Once you have your test order, list your product on Amazon. The goal is for them to sell out. If they do, that’s great. You can move on to the next step. If they don’t, it’s time to liquidate. You can do that by listing them on eBay.
Place a bulk order
If all goes well in the previous step, you will have sold all of your merchandise. Now you will want to place a larger order of over 500 units.
Giveaway review units
One of the ways to boost the sales of your products is by getting reviews. When customers go to Amazon to shop, they look at reviews to help them make a decision.
You can use paid services like Snagshout and Review Kit to provide review units for amazon reviewers.
Sit back, relax, and enjoy the ride (hopefully)
At this point, there’s not much left to do. This is where you wait and see how well your product sells.
Create your own eCommerce store
If your product starts selling well and you start making around $1,000 per month, you will want to transition to building your own eCommerce store.
The platform Steve recommends is Open Cart. This is an open source eCommerce platform, analogous to what WordPress is for blogging. It’s a bit more technical, but allows you a lot of flexibility.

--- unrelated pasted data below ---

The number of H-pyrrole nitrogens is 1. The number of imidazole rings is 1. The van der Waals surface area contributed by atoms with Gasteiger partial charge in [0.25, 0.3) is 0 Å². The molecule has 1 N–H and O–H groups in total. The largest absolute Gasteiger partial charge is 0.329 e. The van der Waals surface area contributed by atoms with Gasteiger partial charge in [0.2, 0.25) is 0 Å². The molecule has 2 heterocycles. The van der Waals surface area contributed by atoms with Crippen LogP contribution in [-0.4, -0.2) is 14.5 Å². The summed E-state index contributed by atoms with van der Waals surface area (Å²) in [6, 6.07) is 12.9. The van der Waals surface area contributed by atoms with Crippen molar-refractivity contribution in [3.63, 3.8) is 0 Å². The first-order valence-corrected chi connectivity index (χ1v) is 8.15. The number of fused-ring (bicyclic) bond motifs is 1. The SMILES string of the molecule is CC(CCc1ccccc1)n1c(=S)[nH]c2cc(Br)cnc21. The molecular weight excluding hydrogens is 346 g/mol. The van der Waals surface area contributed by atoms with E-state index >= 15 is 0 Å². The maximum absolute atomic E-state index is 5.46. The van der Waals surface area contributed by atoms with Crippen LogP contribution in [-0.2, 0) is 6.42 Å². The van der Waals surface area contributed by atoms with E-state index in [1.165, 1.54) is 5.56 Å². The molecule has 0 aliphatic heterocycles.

If you aren’t technical, you can use fully-hosted solutions like Shopify or BigCommerce.
If you listen to this interview and are ready to take action, here’s what Steve recommends for you to do:
Start brainstorming. What ideas do you have for products that you’d like to sell?
Try out tools like Jungle Scout and Terapeak
What about you? Have you sold physical products? Is this something you see yourself doing in the future? Let me know in the comments section below.
- My Wife Quit Her Job – Steve Chou's blog
- Tools to help you see exactly how much money sellers are making on specific products within that niche:
- Tools to help you see the search demand and determine how easy it would be to rank in the search engines:
- Long Tail Pro (paid)
- Google Keyword Planner (free)
- Overseas Vendors:
- Snagshout – provides review units for Amazon reviewers
- Open Cart – eCommerce store platform recommended by Steve Chou
- Fully hosted eCommerce solutions for non-technical people: